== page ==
20 September 2015
Seventeenth Sunday after Pentecost
Proper 20B (RCL)
James 3:13 – 4:3, 7-8a
The English language has no pure future tense; we have to resort to auxiliary verbs. “I will read a book,” which implies volition; “I shall read a book,” which implies obligation; “I am going to read a book,” which implies motion. That makes translating the future tense in other languages always a question of interpretation. In our Gospel reading today, the translators of the NRSV have chosen to interpret Jesus’ saying in what I believe is an unacceptable way. The NRSV reads, “Whoever wants to be first must be last of all and servant of all.” The Greek for the second occurrence of the verb “to be” is in the future. The NRSV chose to interpret with the metaphor of obligation and rendered it in the subjunctive. The Greek says, “Whoever wants to be first will be last of all and servant of all, as a matter of fact.” That changes the tone entirely.
I think we read this, as translated by the NRSV, as a way of gaming the system. By claiming a false humility, by pretending to be last of all and servant of all, I am winning for myself a place of honor. In my opinion, this couldn’t be farther from Jesus’ meaning. In the next chapter of Mark’s Gospel, James and John come to Jesus, asking to sit, one on his right and one on his left, in his kingdom, imagining that he is on his way to Jerusalem to reestablish the throne of David. Jesus replies that to sit at his right or left is for those for whom it has been appointed. Jesus uses a rare euphemism for “left,” which occurs only one other place in Mark’s Gospel — in reference to the bandits crucified with him, one on his right and one on his left. The one who wants to be first, will be last of all.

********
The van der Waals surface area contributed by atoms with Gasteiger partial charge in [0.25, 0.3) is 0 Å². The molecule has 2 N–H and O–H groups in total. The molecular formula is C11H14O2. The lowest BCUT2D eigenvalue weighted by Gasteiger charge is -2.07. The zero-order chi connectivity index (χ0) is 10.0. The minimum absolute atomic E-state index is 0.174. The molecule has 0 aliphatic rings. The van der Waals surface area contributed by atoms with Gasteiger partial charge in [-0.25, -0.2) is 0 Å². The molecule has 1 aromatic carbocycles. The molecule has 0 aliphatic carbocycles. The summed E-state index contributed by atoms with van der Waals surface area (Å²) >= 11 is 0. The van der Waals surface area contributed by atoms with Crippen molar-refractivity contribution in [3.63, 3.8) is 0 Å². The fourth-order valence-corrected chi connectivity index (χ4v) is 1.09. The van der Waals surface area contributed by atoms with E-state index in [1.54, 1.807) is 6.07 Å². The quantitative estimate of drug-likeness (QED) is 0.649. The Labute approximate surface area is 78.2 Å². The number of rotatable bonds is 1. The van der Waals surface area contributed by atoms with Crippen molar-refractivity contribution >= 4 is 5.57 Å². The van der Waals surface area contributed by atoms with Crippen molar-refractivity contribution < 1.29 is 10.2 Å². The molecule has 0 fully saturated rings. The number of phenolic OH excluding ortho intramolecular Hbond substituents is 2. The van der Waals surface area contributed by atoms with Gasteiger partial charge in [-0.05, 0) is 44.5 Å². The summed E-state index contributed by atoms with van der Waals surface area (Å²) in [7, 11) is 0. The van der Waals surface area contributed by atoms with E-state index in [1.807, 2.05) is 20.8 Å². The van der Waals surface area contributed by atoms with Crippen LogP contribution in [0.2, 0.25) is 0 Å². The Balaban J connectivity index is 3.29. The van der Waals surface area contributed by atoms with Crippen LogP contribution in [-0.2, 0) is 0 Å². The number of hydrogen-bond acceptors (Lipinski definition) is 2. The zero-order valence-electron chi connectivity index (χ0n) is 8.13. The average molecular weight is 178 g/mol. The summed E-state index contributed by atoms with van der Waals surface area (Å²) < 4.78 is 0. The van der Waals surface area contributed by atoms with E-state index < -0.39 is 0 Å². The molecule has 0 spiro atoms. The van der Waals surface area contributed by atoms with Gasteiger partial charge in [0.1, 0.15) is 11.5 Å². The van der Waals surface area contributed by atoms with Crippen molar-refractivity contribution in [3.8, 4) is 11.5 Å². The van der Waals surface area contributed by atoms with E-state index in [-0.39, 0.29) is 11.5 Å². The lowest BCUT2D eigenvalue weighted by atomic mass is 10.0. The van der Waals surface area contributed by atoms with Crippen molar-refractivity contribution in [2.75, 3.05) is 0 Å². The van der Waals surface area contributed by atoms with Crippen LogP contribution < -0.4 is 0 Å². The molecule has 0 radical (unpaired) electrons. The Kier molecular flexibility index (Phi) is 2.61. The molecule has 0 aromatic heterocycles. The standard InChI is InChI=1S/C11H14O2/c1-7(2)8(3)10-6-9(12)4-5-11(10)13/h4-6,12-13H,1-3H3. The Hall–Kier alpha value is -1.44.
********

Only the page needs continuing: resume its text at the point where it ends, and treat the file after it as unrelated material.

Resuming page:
The passage from James’ epistle makes a similar point. Ambition leads to discord. What is the solution? Submit yourselves to God, and resist the devil. If you draw near to God, God will draw near to you. Submission is not a popular idea, and it has certainly been badly misused in Christian history, but the idea of trying to draw our desires into line with what God desires might be helpful for us. The Christian life is an ongoing process of conversion, and of drawing near to God.
Jesus ends his instructions to his disciples by embracing a child and placing the child at their center. We have romanticized childhood. We think of sweet innocence, guilelessness and all the rest when we think of children. In Jesus’ day, children were non-entities almost. I never understood this until I visited South Sudan. The child mortality rate was about 50% before the age of five, so people did not become overly attached to children. The children I saw were almost always dirty, unkempt, wearing whatever clothes were handy (boys often in dresses, girls in pants or simply t-shirts), and pretty much free-range. I could never figure out which compound kids belonged to — they just ranged around the village at will. No one worried about where the children were, or what they were doing. The occasional adult would chase a group of them away with a stick, and off they would tumble to the next thing.
Jesus takes one of these urchins in his arms, and says, “Whoever welcomes one such child in my name, welcomes me, and whoever welcomes me welcomes not me but the one who sent me.” We may think we don’t treat our children like the South Sudanese treat theirs, but there is plenty of evidence we do. In the suburbs, we may convince ourselves that we value our children, but only if they are the right color and live at the right addresses. As for the rest, let them tumble around free-range for all we care. Jesus challenges us to see the world from their perspective. Children are absolutely dependent on the social structures around them. There is no ambition for anything beyond who is king of the playground today. Our disputes are as silly as theirs. We are to welcome them in his name, that is, as his ambassadors. This is how we draw near to God.